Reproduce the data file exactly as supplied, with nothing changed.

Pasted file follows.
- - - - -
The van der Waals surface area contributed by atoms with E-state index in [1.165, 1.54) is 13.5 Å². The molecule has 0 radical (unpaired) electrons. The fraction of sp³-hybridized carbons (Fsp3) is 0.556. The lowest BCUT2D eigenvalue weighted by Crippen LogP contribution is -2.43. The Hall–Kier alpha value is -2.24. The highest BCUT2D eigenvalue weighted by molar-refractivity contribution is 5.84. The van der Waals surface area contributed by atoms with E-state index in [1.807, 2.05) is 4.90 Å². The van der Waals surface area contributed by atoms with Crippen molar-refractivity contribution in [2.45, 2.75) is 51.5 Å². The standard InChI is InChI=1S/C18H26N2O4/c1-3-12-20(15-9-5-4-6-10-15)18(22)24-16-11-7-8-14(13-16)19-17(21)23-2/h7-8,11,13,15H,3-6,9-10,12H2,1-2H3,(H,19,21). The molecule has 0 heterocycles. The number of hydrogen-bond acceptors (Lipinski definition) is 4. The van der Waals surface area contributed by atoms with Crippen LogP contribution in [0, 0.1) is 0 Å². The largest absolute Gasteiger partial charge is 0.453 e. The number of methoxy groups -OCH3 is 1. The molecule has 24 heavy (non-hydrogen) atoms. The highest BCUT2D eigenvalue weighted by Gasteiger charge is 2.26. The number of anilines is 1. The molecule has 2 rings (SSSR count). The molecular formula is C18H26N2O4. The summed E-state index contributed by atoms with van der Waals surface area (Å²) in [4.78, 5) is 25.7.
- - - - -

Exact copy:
The van der Waals surface area contributed by atoms with E-state index in [1.165, 1.54) is 13.5 Å². The molecule has 0 radical (unpaired) electrons. The fraction of sp³-hybridized carbons (Fsp3) is 0.556. The lowest BCUT2D eigenvalue weighted by Crippen LogP contribution is -2.43. The Hall–Kier alpha value is -2.24. The highest BCUT2D eigenvalue weighted by molar-refractivity contribution is 5.84. The van der Waals surface area contributed by atoms with E-state index in [1.807, 2.05) is 4.90 Å². The van der Waals surface area contributed by atoms with Crippen molar-refractivity contribution in [2.45, 2.75) is 51.5 Å². The standard InChI is InChI=1S/C18H26N2O4/c1-3-12-20(15-9-5-4-6-10-15)18(22)24-16-11-7-8-14(13-16)19-17(21)23-2/h7-8,11,13,15H,3-6,9-10,12H2,1-2H3,(H,19,21). The molecule has 0 heterocycles. The number of hydrogen-bond acceptors (Lipinski definition) is 4. The van der Waals surface area contributed by atoms with Crippen LogP contribution in [0, 0.1) is 0 Å². The largest absolute Gasteiger partial charge is 0.453 e. The number of methoxy groups -OCH3 is 1. The molecule has 24 heavy (non-hydrogen) atoms. The highest BCUT2D eigenvalue weighted by Gasteiger charge is 2.26. The number of anilines is 1. The molecule has 2 rings (SSSR count). The molecular formula is C18H26N2O4. The summed E-state index contributed by atoms with van der Waals surface area (Å²) in [4.78, 5) is 25.7.